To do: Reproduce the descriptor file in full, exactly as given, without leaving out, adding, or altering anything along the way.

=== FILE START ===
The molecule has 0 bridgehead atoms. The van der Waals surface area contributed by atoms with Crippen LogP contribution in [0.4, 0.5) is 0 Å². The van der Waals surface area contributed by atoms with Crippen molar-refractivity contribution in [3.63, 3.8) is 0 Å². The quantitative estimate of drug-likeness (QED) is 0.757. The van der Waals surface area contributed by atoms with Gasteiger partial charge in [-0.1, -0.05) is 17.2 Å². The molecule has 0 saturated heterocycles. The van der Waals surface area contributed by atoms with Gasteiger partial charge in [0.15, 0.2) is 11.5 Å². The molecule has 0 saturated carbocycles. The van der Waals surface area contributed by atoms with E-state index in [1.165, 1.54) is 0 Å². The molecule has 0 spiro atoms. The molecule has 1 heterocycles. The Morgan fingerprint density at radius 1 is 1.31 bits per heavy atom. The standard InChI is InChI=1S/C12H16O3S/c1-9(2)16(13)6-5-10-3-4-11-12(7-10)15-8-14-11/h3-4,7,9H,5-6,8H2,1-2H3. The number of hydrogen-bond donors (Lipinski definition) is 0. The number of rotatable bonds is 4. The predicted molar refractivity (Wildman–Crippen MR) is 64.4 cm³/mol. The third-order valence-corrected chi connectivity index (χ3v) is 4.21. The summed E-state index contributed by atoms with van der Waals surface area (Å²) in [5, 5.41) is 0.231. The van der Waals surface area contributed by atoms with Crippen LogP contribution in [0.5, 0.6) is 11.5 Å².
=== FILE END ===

The molecule has 0 bridgehead atoms. The van der Waals surface area contributed by atoms with Crippen LogP contribution in [0.4, 0.5) is 0 Å². The van der Waals surface area contributed by atoms with Crippen molar-refractivity contribution in [3.63, 3.8) is 0 Å². The quantitative estimate of drug-likeness (QED) is 0.757. The van der Waals surface area contributed by atoms with Gasteiger partial charge in [-0.1, -0.05) is 17.2 Å². The molecule has 0 saturated heterocycles. The van der Waals surface area contributed by atoms with Gasteiger partial charge in [0.15, 0.2) is 11.5 Å². The molecule has 0 saturated carbocycles. The van der Waals surface area contributed by atoms with E-state index in [1.165, 1.54) is 0 Å². The molecule has 0 spiro atoms. The molecule has 1 heterocycles. The Morgan fingerprint density at radius 1 is 1.31 bits per heavy atom. The standard InChI is InChI=1S/C12H16O3S/c1-9(2)16(13)6-5-10-3-4-11-12(7-10)15-8-14-11/h3-4,7,9H,5-6,8H2,1-2H3. The number of hydrogen-bond donors (Lipinski definition) is 0. The number of rotatable bonds is 4. The predicted molar refractivity (Wildman–Crippen MR) is 64.4 cm³/mol. The third-order valence-corrected chi connectivity index (χ3v) is 4.21. The summed E-state index contributed by atoms with van der Waals surface area (Å²) in [5, 5.41) is 0.231. The van der Waals surface area contributed by atoms with Crippen LogP contribution in [0.5, 0.6) is 11.5 Å².